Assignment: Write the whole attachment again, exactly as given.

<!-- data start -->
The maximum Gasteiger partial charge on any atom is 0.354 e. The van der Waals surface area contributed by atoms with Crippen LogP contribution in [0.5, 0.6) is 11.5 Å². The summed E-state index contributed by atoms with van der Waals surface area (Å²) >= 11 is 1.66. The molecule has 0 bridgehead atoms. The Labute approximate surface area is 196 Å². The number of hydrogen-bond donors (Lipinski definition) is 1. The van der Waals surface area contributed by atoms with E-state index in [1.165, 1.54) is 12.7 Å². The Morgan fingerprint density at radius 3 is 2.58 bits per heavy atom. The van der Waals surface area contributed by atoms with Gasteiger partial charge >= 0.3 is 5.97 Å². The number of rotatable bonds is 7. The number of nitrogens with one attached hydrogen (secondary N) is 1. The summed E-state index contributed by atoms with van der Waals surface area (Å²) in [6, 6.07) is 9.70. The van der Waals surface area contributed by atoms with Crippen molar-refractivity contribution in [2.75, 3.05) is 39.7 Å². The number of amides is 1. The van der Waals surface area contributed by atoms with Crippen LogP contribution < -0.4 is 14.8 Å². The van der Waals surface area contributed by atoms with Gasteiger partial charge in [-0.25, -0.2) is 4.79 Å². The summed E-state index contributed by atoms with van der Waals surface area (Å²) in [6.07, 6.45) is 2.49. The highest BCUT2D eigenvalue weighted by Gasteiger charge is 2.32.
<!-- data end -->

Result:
The maximum Gasteiger partial charge on any atom is 0.354 e. The van der Waals surface area contributed by atoms with Crippen LogP contribution in [0.5, 0.6) is 11.5 Å². The summed E-state index contributed by atoms with van der Waals surface area (Å²) >= 11 is 1.66. The molecule has 0 bridgehead atoms. The Labute approximate surface area is 196 Å². The number of hydrogen-bond donors (Lipinski definition) is 1. The van der Waals surface area contributed by atoms with E-state index in [1.165, 1.54) is 12.7 Å². The Morgan fingerprint density at radius 3 is 2.58 bits per heavy atom. The van der Waals surface area contributed by atoms with Gasteiger partial charge >= 0.3 is 5.97 Å². The number of rotatable bonds is 7. The number of nitrogens with one attached hydrogen (secondary N) is 1. The summed E-state index contributed by atoms with van der Waals surface area (Å²) in [6, 6.07) is 9.70. The van der Waals surface area contributed by atoms with Crippen molar-refractivity contribution in [2.75, 3.05) is 39.7 Å². The number of amides is 1. The van der Waals surface area contributed by atoms with Crippen LogP contribution < -0.4 is 14.8 Å². The van der Waals surface area contributed by atoms with Gasteiger partial charge in [-0.25, -0.2) is 4.79 Å². The summed E-state index contributed by atoms with van der Waals surface area (Å²) in [6.07, 6.45) is 2.49. The highest BCUT2D eigenvalue weighted by Gasteiger charge is 2.32.